- Civil society in transitioning countries and emerging democracies
- Social movements and political change
- Citizenship and migration
- Globalization and trans-national civil society
The complex and still contested relationship between development, governance, and democracy is our fourth focus field. Courses in this area address foundation questions about democracy and economic development: Are development and democracy linked intrinsically? Does democracy promote economic development or vice-versa? Is good economic governance the same as good political governance? Are there differences between effective development policies in democracies and non-democracies? In this focus field we examine:
- Theories of democracy and economic development
- Governance and economic development
- Development policies of states and international organizations
- Theories of political development
Students are required to take one course that focuses on the experience of democracy within a specific global region. This complements the broader and comparative nature of our program with useful contextual and specific knowledge of areas of interest to students.
Students can take up to seven elective courses to help them gain greater expertise on a sub-field of their interest such as electoral studies, democracy promotion, governance and economic reform, or methodological tools for policy. These classes are available through the MA Program in Democracy and Governance, but also from the wider Georgetown course catalog. Students are limited to two 400-level courses per year.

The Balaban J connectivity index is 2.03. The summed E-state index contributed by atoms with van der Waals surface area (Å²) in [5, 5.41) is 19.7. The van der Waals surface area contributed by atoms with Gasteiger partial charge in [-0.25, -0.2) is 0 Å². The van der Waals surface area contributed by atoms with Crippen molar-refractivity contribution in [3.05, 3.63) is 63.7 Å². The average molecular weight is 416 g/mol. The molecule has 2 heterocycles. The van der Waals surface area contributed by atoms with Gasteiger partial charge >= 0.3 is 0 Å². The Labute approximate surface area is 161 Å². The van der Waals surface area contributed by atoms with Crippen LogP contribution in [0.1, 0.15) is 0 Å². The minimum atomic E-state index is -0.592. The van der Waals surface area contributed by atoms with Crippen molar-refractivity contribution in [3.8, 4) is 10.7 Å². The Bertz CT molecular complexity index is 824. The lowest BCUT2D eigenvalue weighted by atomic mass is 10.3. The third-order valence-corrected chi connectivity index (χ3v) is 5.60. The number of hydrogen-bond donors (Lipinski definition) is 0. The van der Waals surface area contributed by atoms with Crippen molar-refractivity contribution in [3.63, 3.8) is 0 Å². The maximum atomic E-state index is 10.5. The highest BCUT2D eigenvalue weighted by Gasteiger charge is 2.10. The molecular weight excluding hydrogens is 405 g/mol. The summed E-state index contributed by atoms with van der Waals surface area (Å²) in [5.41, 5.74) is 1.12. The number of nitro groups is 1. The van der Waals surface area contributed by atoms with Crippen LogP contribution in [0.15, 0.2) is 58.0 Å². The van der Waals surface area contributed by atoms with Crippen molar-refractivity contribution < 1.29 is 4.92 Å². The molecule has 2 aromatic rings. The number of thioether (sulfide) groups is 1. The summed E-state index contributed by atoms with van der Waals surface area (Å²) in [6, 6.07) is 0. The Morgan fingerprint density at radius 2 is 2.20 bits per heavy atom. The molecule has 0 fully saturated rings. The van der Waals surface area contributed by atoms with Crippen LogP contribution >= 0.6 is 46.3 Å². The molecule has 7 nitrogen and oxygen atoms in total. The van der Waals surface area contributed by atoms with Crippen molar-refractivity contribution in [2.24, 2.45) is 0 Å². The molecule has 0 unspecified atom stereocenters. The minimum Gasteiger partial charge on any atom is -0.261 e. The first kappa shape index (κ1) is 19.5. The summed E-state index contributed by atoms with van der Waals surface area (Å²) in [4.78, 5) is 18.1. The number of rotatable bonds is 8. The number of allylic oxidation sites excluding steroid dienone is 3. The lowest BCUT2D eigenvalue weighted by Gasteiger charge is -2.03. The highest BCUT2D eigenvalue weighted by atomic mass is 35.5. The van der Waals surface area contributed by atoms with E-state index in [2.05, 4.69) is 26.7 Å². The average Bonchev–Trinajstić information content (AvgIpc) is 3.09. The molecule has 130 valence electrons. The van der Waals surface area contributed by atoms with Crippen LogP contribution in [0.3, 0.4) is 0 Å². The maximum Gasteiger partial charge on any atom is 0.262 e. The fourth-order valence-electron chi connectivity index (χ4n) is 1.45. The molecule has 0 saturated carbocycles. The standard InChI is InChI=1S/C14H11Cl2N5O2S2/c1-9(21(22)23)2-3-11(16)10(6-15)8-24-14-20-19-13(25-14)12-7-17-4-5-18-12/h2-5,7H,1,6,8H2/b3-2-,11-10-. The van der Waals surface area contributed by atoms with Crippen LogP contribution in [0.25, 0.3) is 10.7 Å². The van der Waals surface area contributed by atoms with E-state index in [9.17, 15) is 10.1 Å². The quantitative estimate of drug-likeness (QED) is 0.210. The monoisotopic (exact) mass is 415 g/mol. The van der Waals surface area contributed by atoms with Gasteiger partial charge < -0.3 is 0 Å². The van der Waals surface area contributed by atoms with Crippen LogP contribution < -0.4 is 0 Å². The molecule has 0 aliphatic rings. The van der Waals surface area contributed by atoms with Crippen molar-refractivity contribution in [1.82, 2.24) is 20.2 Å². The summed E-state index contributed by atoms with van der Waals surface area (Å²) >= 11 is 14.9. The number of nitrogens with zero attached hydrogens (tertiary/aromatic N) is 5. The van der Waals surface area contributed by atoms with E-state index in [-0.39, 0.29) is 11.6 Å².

In addition students may opt to complete an internship in lieu of one or two 3-credit electives. This internship must receive approval from the associate director of the program and must have relevant to the academic focus of the program.
In order to graduate from the program, students must pass a written language proficiency examination in which they must translate a short article in a foreign language to English. The document is typically a piece of popular news or current events of about two pages in length. Students may bring a dictionary to the exam, but Internet use is prohibited. International students from countries where English is not the primary language may request an exemption from the exam. The exam is administered once in both the fall and spring semester. See details on the Government Department;s language policy here.
In the month prior to graduation, students must also pass an oral comprehensive examination. This exam lasts 30-45 minutes and is administered by the program directors. Students are given a study guide in advance.
Graduates of the Democracy and Governance program frequently provide feedback for professors and course recommendations for incoming students. Our alumni, working in diverse fields the world over, have provided personal recommendations for more than thirty graduate courses at Georgetown. Graduates recommend courses and course-sequencing on the basis of their individual careers and professional experience.
More on our alumni's endorsements can be found in the 2013 Graduate Survey.